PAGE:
There is a real problem in the sciences that goes far beyond the methods and experiments. It is a deeper issue that has more to do with the very ideology used by the researchers themselves which permeates throughout much of the scientific literature. It is this idea that finding indirect evidence of assumed particles or even genomic sequences in a (heavily altered) tissue, cell culture, and/or blood sample can legitimately point to a cause and effect relationship. However, this is obviously not the case and those who promote this idea are engaging in what is known as the false-cause logical fallacy. This is better known either by the phrase “with this, therefore because of this” or “correlation does not equal causation:”
Correlation vs. Causation
“The place where this fallacy shows up the most often is in (the media), which unfortunately is where most people get their science information and news. Imagine you’re looking to buy a magazine. Which headline best grabs your attention:
- “One study on a limited population shows that when people do X, Y happens a certain percentage of the time.”
- “Link found between doing X and Y happening!”
- “New research shows that X causes Y.”
If you ever read a scientific paper, you’ll find that almost all scientists make statements like that first one. However by the time this research hits the popular media, it’s often transformed to look a lot more like that last one.”
We see this all the time in science. It is very common to find correlations in relationships yet know nothing about the cause. Sadly, more often than not, these supposed relationships are assumed to be one of cause-and-effect without providing any direct evidence that this is the case.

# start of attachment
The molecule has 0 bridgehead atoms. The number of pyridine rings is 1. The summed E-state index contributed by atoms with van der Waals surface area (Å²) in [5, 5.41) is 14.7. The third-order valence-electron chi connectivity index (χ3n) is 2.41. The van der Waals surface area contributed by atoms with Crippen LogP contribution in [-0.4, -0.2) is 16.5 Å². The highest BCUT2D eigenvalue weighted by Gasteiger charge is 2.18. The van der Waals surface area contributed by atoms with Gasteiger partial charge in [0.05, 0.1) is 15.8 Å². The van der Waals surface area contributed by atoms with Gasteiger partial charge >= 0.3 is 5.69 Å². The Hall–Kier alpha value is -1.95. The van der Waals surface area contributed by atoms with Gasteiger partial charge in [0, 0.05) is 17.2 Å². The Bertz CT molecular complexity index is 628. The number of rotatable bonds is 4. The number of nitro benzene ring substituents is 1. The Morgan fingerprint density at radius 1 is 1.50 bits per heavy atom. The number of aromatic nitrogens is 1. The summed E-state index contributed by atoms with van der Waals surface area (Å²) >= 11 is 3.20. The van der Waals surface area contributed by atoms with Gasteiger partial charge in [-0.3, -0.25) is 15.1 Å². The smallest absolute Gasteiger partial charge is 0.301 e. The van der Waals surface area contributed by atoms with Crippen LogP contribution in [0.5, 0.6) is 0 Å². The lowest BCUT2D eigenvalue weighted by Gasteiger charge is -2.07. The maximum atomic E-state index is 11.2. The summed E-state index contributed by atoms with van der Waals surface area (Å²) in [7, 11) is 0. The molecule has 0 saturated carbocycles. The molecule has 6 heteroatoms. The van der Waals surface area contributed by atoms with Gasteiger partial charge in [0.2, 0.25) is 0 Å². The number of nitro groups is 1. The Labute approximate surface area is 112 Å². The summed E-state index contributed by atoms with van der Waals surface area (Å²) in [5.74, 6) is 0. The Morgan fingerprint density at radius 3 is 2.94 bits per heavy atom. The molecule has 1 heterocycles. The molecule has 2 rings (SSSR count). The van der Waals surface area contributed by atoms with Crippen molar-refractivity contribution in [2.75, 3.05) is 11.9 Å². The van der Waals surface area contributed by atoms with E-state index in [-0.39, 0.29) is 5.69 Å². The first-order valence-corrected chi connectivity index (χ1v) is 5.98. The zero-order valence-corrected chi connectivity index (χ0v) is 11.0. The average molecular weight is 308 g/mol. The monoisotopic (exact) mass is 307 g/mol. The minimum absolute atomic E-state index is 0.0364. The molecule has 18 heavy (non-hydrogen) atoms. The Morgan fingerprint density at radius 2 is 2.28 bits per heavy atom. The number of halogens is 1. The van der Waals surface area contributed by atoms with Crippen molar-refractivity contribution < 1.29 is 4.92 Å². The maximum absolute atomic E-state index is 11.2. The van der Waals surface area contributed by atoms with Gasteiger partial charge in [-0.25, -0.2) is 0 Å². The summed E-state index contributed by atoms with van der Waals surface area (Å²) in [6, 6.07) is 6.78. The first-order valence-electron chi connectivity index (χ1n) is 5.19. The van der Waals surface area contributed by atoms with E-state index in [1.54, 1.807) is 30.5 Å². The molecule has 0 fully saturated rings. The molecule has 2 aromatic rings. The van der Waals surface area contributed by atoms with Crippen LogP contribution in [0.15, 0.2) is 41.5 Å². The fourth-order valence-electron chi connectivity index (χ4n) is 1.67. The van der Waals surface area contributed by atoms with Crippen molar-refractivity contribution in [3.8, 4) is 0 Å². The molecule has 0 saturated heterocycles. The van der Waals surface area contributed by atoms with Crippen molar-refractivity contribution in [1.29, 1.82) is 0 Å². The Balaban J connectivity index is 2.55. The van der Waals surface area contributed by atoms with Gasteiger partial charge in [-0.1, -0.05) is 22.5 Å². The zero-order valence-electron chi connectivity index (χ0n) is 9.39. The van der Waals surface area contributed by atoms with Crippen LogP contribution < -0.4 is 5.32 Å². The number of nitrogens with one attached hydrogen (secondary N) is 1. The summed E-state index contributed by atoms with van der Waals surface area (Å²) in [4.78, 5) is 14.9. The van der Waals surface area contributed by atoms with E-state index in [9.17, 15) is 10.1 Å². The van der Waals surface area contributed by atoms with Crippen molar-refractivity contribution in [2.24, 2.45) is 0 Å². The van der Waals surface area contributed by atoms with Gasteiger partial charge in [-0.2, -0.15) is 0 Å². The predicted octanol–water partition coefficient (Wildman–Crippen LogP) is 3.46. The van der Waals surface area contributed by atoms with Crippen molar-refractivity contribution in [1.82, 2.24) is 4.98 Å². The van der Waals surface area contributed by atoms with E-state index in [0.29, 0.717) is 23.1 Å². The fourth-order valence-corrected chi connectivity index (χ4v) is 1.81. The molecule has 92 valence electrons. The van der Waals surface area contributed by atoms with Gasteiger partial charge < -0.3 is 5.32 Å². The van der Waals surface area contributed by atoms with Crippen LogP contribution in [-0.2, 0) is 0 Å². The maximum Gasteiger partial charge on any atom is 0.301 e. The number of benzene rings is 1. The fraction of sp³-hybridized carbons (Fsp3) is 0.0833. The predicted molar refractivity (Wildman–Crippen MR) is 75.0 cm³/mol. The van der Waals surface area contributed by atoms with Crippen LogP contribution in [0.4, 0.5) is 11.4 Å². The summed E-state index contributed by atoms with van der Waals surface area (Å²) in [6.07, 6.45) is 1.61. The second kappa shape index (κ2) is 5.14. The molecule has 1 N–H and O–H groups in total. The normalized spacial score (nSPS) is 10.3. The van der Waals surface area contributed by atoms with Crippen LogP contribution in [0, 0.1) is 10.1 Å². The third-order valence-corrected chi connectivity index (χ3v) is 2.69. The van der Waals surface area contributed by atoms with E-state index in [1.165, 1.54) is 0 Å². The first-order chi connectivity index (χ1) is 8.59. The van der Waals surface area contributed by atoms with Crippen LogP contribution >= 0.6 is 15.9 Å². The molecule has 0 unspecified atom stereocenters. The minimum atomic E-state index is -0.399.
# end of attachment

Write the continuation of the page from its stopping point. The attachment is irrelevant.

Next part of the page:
Take, for instance, the work of Astrid Fagraeus. It was said that a “breakthrough” in Immunology occurred in 1947-48 when Astrid Fagraeus published her doctoral dissertation “Antibody Production in relation to the Development of Plasma Cells.” She was given the credit for showing that the plasma cells produce antibodies. Before her paper, the function of plasma cells was unknown. But did Astrd Fagraeus really prove the correlation between plasma cells and antibodies definitively?
According to the book “Advances in Immunology” by Frederick W. Alt, she did not:
“In 1902, the Russian scientist
Alexander Maximow summed up the findings on plasma cells in a comprehensive pathological work. Based on the studies of Marschalko, Almkvist and others, Maximow described plasma cells as “mononuclear leukocytes that have emigrated from blood vessels and are particularly altered, mostly lymphocytes, which are present in normal lymphoid organs and pathological tissues and may possibly provide stable elements” (Maximow, 1902). At that time the nature of “stable elements” remained unclear, but from today’s perspective, these stable elements are certainly secreted antibodies. In 1938, Fred Kolouch Jr. (Minnesota) directly correlated the formation of plasma cells with injection of the antigen. Moreover, he made the essential finding that increase of serum antibodies accompanied the accumulation of plasma cells in the bone marrow (BM) and postulated for the first time that plasma cells produce antibodies, even though he had no direct experimental evidence for his hypothesis (Kolouch, 1938). This breakthrough in immunology was achieved in 1948 by the Swedish immunologist Astrid Fagraeus (Fagraeus, 1947, 1948). During her studies on multiple myeloma (MM), she observed an increase of plasma cell numbers in hypergammaglobulinemia, a finding which had already been described earlier by Bing (Bing, 1940). Fragraeus performed in vitro studies with plasma cell-enriched spleen biopsies from horse serum-injected rabbits and found a direct correlation between plasma cell numbers in the tissue and the amount of secreted antibodies in the culture medium. However, she was unable to provide clear evidence that plasma cells were indeed the cells that produced antibodies. Finally, in 1955, Leduc and colleagues succeeded in concluding that plasma cells produce antibodies by using immunofluorescence to detect antigen-binding proteins (i.e., antibodies) in morphologically defined plasma cells in lymph nodes of diphtheria-toxin-immunized rabbits (Coons, Leduc, & Connolly, 1955; Leduc, Coons, & Connolly, 1955).”